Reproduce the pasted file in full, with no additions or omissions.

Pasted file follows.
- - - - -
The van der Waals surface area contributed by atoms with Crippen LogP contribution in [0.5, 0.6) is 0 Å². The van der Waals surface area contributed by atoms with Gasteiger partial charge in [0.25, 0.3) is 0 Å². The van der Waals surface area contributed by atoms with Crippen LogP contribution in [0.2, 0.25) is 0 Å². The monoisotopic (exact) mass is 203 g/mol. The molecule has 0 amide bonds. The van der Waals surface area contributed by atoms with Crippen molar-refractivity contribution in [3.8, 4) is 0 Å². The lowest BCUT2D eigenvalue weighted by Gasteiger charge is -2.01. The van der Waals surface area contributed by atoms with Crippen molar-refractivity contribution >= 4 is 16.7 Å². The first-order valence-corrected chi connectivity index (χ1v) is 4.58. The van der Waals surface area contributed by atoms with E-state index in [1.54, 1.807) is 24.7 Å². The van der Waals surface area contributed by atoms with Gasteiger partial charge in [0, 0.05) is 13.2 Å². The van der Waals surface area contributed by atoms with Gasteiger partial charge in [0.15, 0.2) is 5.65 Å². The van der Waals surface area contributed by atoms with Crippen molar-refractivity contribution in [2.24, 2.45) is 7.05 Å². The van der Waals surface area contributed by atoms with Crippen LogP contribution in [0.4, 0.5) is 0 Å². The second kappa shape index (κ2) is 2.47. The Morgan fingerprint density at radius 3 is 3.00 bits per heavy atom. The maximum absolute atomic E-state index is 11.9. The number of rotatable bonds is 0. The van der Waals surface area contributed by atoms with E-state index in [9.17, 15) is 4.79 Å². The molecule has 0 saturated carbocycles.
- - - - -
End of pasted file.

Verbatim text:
The van der Waals surface area contributed by atoms with Crippen LogP contribution in [0.5, 0.6) is 0 Å². The van der Waals surface area contributed by atoms with Gasteiger partial charge in [0.25, 0.3) is 0 Å². The van der Waals surface area contributed by atoms with Crippen LogP contribution in [0.2, 0.25) is 0 Å². The monoisotopic (exact) mass is 203 g/mol. The molecule has 0 amide bonds. The van der Waals surface area contributed by atoms with Crippen molar-refractivity contribution in [3.8, 4) is 0 Å². The lowest BCUT2D eigenvalue weighted by Gasteiger charge is -2.01. The van der Waals surface area contributed by atoms with Crippen molar-refractivity contribution >= 4 is 16.7 Å². The first-order valence-corrected chi connectivity index (χ1v) is 4.58. The van der Waals surface area contributed by atoms with E-state index in [1.54, 1.807) is 24.7 Å². The van der Waals surface area contributed by atoms with Gasteiger partial charge in [0, 0.05) is 13.2 Å². The van der Waals surface area contributed by atoms with Gasteiger partial charge in [0.15, 0.2) is 5.65 Å². The van der Waals surface area contributed by atoms with Crippen molar-refractivity contribution in [2.24, 2.45) is 7.05 Å². The van der Waals surface area contributed by atoms with Crippen LogP contribution in [0.4, 0.5) is 0 Å². The second kappa shape index (κ2) is 2.47. The Morgan fingerprint density at radius 3 is 3.00 bits per heavy atom. The maximum absolute atomic E-state index is 11.9. The number of rotatable bonds is 0. The van der Waals surface area contributed by atoms with E-state index in [9.17, 15) is 4.79 Å². The molecule has 0 saturated carbocycles.